For most cruise-goers, hopping on an airplane is just a means to an end.
It’s the boring bit before they get to their dream vacation: boarding ship and sailing leisurely from one port to the next in the comforts of modern spacious liners.
But if a ship can replicate on water the comforts of a five-star hotel, why can’t a plane?
After all, aircraft are mobile, can be fitted with private cabins and they beat ships on at least two counts: speed and reach.
Take the cruise concept to the skies and travelers are no longer limited to the seas of a particular region.
They can wander around the whole globe in style.
This is precisely what luxury U.S. cruise operator Crystal Cruises aims to do.
Building a fleet
The American company, which trades at the highest end of the cruise market, has just acquired two long-range airliners: a Boeing 777-200LR and a Boeing 787-8 Dreamliner.
It plans to equip both with customized VIP interiors in order to start luxury flights around the world using the brand extension Crystal Luxury Air, starting in 2017.
The twin-aisle 777-200LR will be redesigned to host just 88 guests with flat-bed first-class seats and a swanky lounge and bar.
It will be the first to launch.
The twin-aisle Dreamliner, which usually seats up to 300 passengers, will accommodate just 52 guests after refurbishment.
No launch timetable has been confirmed yet for the Dreamliner.
The VIP market
Round-the-world VIP flights with multiple stops en route aren’t new.
This exclusive segment of the travel industry has seen a lot of developments in recent times.
Hotel chain Four Seasons and luxury travel specialists Abercrombie & Kent both launched their own around-the-world products recently, complete with VIP-configured aircraft and stops at selected resorts along the route.
What sets Crystal Cruises’ initiative apart is that Crystal Cruises is building its very own fleet of VIP-configured aircraft, rather than wet-leasing them.
Crystal Cruises will still rely on an external partner that will oversee aspects of the operation such as aircraft maintenance, safety standards, weather planning, and any updates for inflight and pilot training, however it will own the aircraft and butlers and pilots will be in Crystal’s staff.
This might be costlier and provide less flexibility, the Crystal Cruises approach makes sense when we remember that it sees brand experience and reputation for top-notch service as a core asset.
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Around the world in 28 days
CNN’s Richard Quest recently did a trip around the world on low-cost airlines in just eight days.
Crystal will take things at a gentler pace.
Passengers on Crystal’s aircraft will be offered a choice of either a 28-day tour, priced at $100,000 per person or, for those short of time, a 14-day one for $50,000.
During these all-inclusive tours, the aircraft will be stopping at about nine to 10 different destinations in different continents, where the travelers will be able to get a whistle-stop tour of key attractions, just like they’d do if they were on a traditional sea cruise.
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Luxury hotel accommodation, Michelin star-level cuisine by celebrated chefs and local cultural entertainment are all part of the package.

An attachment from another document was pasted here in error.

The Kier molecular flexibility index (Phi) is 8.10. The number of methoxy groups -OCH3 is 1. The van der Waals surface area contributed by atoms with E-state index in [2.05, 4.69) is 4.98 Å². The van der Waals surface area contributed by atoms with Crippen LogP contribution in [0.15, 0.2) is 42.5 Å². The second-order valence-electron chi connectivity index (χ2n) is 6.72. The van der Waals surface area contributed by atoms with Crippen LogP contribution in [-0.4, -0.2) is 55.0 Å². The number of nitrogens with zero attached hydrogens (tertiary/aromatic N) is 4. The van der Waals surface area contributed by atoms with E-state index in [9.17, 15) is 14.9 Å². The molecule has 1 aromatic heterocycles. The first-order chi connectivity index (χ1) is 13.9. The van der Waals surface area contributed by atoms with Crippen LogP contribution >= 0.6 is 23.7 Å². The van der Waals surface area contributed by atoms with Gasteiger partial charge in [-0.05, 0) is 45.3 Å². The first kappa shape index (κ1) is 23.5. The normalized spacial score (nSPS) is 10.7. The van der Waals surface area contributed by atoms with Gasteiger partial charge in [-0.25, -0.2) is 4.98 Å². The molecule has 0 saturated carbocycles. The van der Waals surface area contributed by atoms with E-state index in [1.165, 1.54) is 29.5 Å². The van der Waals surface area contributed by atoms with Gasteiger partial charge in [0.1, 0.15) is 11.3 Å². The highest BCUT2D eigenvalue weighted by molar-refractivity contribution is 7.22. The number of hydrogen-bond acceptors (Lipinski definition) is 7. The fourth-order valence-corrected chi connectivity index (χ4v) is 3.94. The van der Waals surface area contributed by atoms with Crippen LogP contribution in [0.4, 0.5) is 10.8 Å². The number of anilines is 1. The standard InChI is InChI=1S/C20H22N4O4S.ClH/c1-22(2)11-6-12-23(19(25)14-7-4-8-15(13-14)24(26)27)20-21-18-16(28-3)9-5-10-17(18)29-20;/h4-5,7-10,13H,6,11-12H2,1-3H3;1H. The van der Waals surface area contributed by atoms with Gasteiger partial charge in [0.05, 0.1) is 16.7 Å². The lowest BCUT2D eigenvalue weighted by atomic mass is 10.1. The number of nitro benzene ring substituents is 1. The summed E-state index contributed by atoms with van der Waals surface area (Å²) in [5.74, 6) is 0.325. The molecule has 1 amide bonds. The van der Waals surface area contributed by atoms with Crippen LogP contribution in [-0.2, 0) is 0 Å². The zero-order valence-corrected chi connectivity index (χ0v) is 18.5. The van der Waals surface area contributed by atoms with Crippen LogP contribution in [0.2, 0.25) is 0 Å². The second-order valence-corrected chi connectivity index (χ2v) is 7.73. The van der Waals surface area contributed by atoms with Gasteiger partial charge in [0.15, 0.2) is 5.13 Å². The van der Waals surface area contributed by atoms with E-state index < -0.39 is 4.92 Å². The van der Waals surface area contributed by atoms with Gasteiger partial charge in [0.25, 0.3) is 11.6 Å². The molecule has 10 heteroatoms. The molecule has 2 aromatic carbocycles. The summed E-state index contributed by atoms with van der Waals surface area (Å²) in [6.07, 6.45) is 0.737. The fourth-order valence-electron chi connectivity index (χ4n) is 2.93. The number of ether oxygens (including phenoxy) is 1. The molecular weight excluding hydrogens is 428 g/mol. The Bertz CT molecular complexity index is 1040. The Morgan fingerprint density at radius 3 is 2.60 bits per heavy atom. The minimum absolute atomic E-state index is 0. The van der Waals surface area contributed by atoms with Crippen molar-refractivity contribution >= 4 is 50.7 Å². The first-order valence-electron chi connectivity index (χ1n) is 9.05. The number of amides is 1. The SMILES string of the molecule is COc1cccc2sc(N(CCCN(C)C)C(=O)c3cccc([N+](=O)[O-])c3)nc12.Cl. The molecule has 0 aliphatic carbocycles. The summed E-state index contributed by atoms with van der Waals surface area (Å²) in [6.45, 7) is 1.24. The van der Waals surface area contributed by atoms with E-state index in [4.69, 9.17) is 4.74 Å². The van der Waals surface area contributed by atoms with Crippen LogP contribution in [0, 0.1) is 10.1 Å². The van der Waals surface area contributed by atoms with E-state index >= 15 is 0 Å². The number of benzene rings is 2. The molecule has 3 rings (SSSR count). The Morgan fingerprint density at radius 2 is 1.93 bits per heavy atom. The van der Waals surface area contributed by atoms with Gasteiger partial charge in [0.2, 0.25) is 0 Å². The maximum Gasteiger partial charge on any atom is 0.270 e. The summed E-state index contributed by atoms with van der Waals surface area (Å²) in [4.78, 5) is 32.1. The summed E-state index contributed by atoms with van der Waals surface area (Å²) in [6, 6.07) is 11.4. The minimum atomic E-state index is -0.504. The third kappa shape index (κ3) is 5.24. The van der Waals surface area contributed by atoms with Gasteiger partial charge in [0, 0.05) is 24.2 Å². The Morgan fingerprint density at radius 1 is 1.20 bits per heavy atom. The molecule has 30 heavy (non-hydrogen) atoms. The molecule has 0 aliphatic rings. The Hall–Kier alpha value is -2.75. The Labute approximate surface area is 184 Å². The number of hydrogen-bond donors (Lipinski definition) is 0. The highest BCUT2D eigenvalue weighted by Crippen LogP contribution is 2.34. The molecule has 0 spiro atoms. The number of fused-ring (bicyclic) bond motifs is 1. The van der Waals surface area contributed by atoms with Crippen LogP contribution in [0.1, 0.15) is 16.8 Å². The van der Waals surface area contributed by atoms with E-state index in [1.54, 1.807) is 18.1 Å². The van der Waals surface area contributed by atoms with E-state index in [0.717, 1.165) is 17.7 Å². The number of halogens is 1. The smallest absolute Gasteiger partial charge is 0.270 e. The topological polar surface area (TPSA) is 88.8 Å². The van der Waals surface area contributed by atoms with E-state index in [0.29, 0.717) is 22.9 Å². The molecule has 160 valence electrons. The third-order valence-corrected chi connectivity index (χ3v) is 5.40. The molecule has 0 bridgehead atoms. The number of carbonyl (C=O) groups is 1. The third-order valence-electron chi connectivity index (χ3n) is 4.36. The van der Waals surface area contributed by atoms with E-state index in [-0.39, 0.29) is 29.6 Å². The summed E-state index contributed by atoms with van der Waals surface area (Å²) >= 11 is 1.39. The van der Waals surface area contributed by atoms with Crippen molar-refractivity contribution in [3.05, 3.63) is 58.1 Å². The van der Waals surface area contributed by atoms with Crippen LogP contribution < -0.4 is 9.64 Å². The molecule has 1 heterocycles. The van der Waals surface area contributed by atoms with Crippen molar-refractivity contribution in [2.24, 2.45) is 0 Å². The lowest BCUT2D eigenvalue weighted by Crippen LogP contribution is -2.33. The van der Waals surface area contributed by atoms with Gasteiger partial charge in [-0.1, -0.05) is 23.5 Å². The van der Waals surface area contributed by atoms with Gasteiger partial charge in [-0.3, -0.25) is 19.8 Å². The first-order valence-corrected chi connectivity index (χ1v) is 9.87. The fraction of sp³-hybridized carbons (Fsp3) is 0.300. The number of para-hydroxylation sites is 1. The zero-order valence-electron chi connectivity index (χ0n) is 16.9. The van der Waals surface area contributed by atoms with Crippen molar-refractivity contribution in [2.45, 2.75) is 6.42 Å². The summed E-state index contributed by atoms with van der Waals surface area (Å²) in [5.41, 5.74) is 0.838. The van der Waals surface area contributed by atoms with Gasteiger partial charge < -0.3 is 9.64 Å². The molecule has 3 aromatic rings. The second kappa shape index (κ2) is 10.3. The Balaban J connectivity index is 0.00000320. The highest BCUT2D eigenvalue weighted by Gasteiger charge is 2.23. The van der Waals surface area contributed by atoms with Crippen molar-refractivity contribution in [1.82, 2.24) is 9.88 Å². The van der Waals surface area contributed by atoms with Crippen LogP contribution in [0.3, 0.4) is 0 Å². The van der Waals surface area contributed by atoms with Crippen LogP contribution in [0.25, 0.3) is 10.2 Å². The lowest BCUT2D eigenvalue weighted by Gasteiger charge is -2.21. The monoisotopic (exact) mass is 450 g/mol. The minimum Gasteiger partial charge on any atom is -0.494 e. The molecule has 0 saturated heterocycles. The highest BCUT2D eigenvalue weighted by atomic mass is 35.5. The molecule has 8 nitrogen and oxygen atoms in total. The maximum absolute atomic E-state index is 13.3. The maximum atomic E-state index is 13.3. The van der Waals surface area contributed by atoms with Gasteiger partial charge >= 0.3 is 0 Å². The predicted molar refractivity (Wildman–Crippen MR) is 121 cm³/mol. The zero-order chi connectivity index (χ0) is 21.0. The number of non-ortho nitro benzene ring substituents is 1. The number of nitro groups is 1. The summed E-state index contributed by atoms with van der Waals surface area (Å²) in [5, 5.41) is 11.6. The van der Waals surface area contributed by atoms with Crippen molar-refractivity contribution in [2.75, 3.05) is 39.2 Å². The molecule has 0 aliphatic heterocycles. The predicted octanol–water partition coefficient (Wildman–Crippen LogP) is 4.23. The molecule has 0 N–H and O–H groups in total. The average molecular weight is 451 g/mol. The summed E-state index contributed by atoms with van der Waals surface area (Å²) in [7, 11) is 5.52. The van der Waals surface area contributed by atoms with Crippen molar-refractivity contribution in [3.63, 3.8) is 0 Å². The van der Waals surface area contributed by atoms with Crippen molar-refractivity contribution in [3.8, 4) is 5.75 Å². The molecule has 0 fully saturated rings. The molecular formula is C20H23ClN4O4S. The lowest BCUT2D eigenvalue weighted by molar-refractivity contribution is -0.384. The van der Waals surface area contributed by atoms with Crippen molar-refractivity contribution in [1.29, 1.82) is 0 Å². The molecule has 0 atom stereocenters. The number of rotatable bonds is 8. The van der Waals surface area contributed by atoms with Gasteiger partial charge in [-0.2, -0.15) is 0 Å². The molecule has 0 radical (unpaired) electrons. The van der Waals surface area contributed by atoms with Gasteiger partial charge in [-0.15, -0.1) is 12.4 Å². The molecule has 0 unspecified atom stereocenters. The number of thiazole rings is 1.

The planes can also be booked for special charters.
Money no obstacle for passengers
The price tag seems to be no obstacle for Crystal’s loyal clientele.
In fact, the decision to add a second aircraft to the company’s fleet came up after noticing the strength of the demand.
“Market reception has been phenomenal and not just in the American market, demand comes from all over the world,” according to Crystal Cruises CEO Edie Rodriguez.
“Some of our clients have their own jets, but they come to us for the experience.”
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Crystal Cruises has yet to reveal details of final itineraries or operational details, or even the base airport – although it seems that tours will start and finish in the same location.
The creation of an air fleet isn’t the only the move the company has taken to diversify from core cruise business.
It’s expanded into yacht and river cruises too.
The Crystal Esprit, which launched last year, is the first of a fleet of smaller yachts which come with their own two-passenger submarines for the enjoyment of passengers.
Then there’s the Crystal Endeavor, the world’s first purpose-built polar class mega-yacht designed for global expeditions in the Arctic, Antarctic and deep tropic destinations.
The Endeavor will debut in 2018 and will take bookings from fall/winter 2016.
An emerging phenomenon
Some might see these developments as nothing more than a huge brand extension experiment.
However, the apparent success that has met the – so far limited – offerings recently launched by the likes of Crystal Cruises, Four Seasons and Abercrombie & Kent may well herald the emergence of a promising new market niche.
The big question is whether dedicated round-the-world air services will remain confined to the high-end market or, as happened with mainstream airlines, whether lower-cost versions will be on their way.
As the unstoppable growth of low-cost carriers has shown, it makes sense to keep one step ahead of the competition.
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An earlier version of this story stated that Crystal Cruises was obtaining its own air operator’s certificate (AOC) and keeping operation of the new aircraft in-house. The story has been amended to reflect that the company has now changed its plans and this is no longer the case.
Miquel Ros is an aviation blogger and consultant. An economist by background, he’s worked for Flightglobal and Bloomberg. He covers the airline industry through Allplane.tv and collaborates with luxury travel website Trovel.